Tags: queen nefertiti | egypt | tomb | king tut

Queen Nefertiti's Remains May Be Inside Secret Portal in King Tut's Grave

Image: Queen Nefertiti's Remains May Be Inside Secret Portal in King Tut's Grave
The bust of Egyptian beauty Queen Nefertiti is on display at Neues Museum on September 10, 2014 in Berlin, Germany. The bust is a 3400-year-old painted limestone bust of Nefertiti, the Great Royal wife of the Egyptian Pharaoh Akhenaton and is one of the most copied works of ancient Egypt. (Andreas Rentz/Getty Images)

By    |   Wednesday, 12 Aug 2015 08:49 AM

Queen Nefertiti, the legendary queen of Egypt, may have a tomb hidden inside where King Tut is buried, a University of Arizona researcher recently found.

King Tutankhamun's tomb was found 1922 but archaeologist Nicholas Reeves, who said he believes Nefertiti's remains may be somewhere inside the tomb, pointing to a recent discovery of a possible portal found in Tut's resting place, the BBC News reported.

"I have been testing the evidence ever since, looking for indications that what I thought I was seeing was, in fact, not there," Reeves told the BBC in a story posted Monday. "But the more I looked, the more information I found that I seemed to be looking at something pretty real."

The possible portal was found last year after Factum Arte, a Spanish artistic and preservation specialist, was commissioned to do scans of Tutankhamun tomb, according to the BBC News. The scans were then used to reproduce a facsimile of the tomb near the site.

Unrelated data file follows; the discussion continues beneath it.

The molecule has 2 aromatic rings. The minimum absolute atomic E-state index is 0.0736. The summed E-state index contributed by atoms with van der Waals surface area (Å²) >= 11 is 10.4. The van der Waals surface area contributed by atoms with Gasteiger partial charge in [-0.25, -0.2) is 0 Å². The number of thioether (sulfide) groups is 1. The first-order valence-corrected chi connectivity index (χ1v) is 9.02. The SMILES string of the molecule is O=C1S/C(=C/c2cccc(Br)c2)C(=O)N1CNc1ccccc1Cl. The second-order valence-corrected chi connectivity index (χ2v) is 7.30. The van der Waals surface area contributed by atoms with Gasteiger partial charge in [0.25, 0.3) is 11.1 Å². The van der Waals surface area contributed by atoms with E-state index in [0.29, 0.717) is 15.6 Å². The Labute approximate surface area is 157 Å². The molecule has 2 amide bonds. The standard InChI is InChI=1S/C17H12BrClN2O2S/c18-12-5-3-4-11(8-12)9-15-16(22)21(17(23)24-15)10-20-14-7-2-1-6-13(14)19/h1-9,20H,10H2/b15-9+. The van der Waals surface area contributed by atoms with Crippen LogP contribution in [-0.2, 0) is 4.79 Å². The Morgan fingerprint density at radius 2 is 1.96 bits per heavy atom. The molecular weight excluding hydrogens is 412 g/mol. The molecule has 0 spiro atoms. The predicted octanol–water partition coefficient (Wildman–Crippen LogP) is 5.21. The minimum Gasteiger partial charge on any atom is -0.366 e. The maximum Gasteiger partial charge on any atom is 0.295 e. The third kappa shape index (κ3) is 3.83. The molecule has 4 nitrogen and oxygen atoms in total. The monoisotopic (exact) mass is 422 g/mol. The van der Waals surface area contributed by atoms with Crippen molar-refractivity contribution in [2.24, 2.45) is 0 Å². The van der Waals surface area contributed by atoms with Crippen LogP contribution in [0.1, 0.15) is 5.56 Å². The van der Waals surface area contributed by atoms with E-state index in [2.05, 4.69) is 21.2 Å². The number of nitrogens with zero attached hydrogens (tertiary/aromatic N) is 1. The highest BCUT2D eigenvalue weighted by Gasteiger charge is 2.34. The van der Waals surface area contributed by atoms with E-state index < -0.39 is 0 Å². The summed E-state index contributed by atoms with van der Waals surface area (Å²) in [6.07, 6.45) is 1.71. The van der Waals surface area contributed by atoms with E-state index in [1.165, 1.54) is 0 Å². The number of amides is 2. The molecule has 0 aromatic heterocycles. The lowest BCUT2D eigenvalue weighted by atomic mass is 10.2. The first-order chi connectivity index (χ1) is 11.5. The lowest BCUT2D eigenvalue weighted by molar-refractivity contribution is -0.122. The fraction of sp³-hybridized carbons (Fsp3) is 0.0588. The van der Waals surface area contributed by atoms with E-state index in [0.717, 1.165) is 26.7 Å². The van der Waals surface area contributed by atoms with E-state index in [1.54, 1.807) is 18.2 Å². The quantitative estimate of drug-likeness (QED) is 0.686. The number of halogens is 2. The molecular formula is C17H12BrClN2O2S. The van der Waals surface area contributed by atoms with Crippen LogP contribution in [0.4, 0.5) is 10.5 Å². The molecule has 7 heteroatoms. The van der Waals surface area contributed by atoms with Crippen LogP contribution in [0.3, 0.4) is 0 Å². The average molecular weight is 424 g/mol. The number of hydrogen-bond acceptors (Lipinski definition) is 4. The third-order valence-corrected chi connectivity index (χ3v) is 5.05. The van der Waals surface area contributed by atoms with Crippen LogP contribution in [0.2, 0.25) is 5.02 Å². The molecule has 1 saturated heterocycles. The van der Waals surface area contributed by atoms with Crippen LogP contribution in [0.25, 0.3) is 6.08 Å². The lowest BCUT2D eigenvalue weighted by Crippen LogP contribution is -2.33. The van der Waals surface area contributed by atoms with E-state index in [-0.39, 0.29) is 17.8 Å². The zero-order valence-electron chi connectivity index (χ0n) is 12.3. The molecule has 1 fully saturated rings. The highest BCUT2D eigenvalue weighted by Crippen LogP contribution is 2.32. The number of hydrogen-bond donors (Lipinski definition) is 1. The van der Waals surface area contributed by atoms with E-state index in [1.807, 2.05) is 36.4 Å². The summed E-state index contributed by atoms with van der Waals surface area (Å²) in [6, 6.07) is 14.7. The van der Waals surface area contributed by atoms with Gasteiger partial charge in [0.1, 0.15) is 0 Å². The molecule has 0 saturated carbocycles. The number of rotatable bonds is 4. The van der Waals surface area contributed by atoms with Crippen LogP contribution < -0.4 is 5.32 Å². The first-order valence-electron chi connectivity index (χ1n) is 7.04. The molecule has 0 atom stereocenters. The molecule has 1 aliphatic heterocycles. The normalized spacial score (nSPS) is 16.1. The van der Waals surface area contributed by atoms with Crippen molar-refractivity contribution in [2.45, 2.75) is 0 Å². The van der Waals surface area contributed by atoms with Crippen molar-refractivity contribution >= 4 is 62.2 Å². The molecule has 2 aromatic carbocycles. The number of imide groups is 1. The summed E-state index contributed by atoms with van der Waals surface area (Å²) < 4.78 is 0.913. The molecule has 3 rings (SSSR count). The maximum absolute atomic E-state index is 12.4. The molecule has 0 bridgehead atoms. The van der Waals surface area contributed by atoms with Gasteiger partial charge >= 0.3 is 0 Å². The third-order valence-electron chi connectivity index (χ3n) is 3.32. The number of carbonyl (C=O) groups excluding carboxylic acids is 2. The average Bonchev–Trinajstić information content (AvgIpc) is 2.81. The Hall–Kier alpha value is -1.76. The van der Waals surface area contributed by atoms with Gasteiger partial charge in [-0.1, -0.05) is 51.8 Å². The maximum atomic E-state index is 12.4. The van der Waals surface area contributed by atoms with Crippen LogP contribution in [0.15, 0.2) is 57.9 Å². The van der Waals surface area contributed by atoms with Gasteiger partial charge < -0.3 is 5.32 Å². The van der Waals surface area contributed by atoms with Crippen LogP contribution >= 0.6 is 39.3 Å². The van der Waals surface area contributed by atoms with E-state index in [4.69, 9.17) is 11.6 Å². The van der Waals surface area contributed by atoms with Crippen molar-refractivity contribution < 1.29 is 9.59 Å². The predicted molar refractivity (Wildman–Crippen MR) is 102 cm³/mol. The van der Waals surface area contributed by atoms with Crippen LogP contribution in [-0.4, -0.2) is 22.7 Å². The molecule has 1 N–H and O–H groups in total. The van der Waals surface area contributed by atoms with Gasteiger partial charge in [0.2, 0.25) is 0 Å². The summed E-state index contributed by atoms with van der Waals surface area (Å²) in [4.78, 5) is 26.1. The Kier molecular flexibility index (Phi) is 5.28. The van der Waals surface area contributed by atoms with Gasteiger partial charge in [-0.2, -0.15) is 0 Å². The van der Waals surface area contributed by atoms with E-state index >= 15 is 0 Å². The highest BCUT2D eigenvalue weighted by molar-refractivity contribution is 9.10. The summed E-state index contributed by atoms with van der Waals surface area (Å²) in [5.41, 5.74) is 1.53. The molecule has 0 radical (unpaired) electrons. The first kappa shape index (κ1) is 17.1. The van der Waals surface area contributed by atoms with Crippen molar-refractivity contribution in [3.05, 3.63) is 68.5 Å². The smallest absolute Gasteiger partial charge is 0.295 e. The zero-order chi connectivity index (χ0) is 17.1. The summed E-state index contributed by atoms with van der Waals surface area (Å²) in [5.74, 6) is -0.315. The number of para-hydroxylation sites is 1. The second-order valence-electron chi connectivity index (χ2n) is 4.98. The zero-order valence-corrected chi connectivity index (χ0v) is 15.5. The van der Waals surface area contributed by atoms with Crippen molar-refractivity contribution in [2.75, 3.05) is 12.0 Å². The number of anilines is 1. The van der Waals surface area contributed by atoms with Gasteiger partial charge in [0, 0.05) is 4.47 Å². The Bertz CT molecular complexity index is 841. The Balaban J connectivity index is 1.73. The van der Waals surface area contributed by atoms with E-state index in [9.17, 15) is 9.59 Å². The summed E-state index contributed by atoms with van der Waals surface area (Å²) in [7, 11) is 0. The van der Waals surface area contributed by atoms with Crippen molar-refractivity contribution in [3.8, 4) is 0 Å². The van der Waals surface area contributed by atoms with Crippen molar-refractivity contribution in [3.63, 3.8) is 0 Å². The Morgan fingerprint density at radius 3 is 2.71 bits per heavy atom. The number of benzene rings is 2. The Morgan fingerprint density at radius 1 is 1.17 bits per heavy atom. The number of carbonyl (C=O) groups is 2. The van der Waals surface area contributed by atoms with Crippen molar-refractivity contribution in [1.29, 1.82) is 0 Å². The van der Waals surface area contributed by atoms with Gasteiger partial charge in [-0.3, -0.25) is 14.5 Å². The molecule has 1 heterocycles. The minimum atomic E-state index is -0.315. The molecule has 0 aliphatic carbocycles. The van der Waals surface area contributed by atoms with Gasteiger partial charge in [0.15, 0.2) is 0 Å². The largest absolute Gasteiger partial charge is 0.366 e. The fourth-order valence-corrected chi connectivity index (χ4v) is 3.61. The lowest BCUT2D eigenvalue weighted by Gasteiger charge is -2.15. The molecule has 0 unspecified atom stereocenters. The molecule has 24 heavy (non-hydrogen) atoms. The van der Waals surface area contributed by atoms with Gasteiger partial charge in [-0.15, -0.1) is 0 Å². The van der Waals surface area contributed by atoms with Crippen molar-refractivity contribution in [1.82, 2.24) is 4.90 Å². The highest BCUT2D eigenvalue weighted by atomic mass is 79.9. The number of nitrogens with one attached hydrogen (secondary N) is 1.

Reeves said in February that he spotted markings that appeared to be a spot where two doorways used to be.

"If I'm wrong, I'm wrong," Reeves said at the time. "But if I'm right, the prospects are frankly staggering. The world will have become a much more interesting place — at least for Egyptologists."

Nefertiti ruled as queen of Egypt and wife of Pharaoh Akhenaten during the 14th century B.C. The couple founded the cult of Aten, the sun god, and promoted Egyptian artwork that was different from their predecessors. Nefertiti's bust remains one of the most identifiable symbols of early Egypt.

King Tut's tomb has four rooms, but it is smaller than the ones built for other pharaohs, according to The Washington Post.

Archaeologist Howard Carter found the tomb in 1922 with thousands of priceless treasures because it was hidden away from potential grave robbers.

The newspaper wrote that King Tut likely ruled for only nine years after taking the crown as a boy, but his remains revealed that he was frail and had a club foot, possibly caused by royal inbreeding.

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Queen Nefertiti, the legendary queen of Egypt, may have a tomb hidden inside where King Tut is buried, a University of Arizona researcher recently found.
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Wednesday, 12 Aug 2015 08:49 AM
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